Obama's pay czar isn't happy with the $9 million payday that Goldman Sachs is set to give its CEO, Lloyd Blankfein.
In an interview with Bloomberg TV today, Kenneth Feinberg, the Obama administration's Special Master for TARP Executive Compensation, took a shot Blankfein's compensation -- which will be issued entirely in stock. But Feinberg added that the bank and its CEO consulted with him before announcing its pay levels.
Feinberg stopped short of saying that he had any definitive power over what Blankfein was ultimately paid. Instead, he said "I would like to think we had some influence on what Mr. Lloyd Blankfein finally decided."
Blankfein, who received a $68 million compensation package in the halcyon, pre-crisis days of 2007, received no bonus in 2008. His 2009 payout pales in comparison to that of JPMorgan CEO Jamie Dimon, who hauled in $16 million, also paid out in stock.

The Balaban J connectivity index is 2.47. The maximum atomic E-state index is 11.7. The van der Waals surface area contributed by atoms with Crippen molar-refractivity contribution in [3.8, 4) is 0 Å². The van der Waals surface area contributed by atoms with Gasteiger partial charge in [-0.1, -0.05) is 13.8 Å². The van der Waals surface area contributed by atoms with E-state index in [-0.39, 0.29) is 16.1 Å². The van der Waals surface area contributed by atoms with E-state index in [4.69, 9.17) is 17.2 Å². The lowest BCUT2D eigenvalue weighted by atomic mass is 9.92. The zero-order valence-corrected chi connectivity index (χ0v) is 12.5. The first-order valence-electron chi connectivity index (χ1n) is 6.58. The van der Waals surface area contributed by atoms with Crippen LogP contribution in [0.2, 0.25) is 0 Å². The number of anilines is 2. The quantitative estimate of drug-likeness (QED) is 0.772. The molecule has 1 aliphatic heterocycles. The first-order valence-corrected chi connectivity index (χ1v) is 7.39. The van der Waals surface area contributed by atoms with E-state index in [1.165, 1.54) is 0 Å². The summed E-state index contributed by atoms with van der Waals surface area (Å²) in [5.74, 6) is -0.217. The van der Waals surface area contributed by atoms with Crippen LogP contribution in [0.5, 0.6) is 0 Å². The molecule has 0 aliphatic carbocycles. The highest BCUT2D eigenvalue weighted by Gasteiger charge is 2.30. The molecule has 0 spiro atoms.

Yes I think it is [in excess]. If you look at the 700 people that are under my mandatory jurisdiction I do not believe there is more than one or two in the total of 700 that are making that type of total compensation. On the other hand, clearly Goldman is following the prescriptions I've laid out. Mr. Lloyd Blankfein is getting a very low base cash salary. His total comp is again tied up in long term stock, the value of which cannot be determined or transferred for about five years. That is the type of compensation we're looking for, where value is tied to the total performance of the company itself."